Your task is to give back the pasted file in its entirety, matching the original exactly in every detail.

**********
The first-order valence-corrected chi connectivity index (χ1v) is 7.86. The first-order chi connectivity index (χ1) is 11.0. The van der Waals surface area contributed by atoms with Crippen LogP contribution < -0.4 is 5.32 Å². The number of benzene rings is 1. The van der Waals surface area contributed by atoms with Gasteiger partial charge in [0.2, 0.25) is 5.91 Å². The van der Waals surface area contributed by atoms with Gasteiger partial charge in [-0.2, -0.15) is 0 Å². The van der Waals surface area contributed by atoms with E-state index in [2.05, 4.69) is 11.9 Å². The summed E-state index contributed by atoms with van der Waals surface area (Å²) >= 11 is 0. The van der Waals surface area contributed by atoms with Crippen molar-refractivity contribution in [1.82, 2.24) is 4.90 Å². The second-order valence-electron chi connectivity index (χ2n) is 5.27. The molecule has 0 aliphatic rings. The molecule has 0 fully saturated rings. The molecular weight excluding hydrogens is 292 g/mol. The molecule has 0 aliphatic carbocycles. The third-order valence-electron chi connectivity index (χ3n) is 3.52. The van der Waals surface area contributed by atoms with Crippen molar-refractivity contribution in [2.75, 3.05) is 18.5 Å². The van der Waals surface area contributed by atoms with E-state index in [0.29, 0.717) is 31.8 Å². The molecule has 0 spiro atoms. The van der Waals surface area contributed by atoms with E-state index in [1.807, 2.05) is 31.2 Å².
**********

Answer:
The first-order valence-corrected chi connectivity index (χ1v) is 7.86. The first-order chi connectivity index (χ1) is 11.0. The van der Waals surface area contributed by atoms with Crippen LogP contribution < -0.4 is 5.32 Å². The number of benzene rings is 1. The van der Waals surface area contributed by atoms with Gasteiger partial charge in [0.2, 0.25) is 5.91 Å². The van der Waals surface area contributed by atoms with Gasteiger partial charge in [-0.2, -0.15) is 0 Å². The van der Waals surface area contributed by atoms with E-state index in [2.05, 4.69) is 11.9 Å². The summed E-state index contributed by atoms with van der Waals surface area (Å²) >= 11 is 0. The van der Waals surface area contributed by atoms with Crippen molar-refractivity contribution in [1.82, 2.24) is 4.90 Å². The second-order valence-electron chi connectivity index (χ2n) is 5.27. The molecule has 0 aliphatic rings. The molecule has 0 fully saturated rings. The molecular weight excluding hydrogens is 292 g/mol. The molecule has 0 aliphatic carbocycles. The third-order valence-electron chi connectivity index (χ3n) is 3.52. The van der Waals surface area contributed by atoms with Crippen molar-refractivity contribution in [2.75, 3.05) is 18.5 Å². The van der Waals surface area contributed by atoms with E-state index in [0.29, 0.717) is 31.8 Å². The molecule has 0 spiro atoms. The van der Waals surface area contributed by atoms with E-state index in [1.807, 2.05) is 31.2 Å².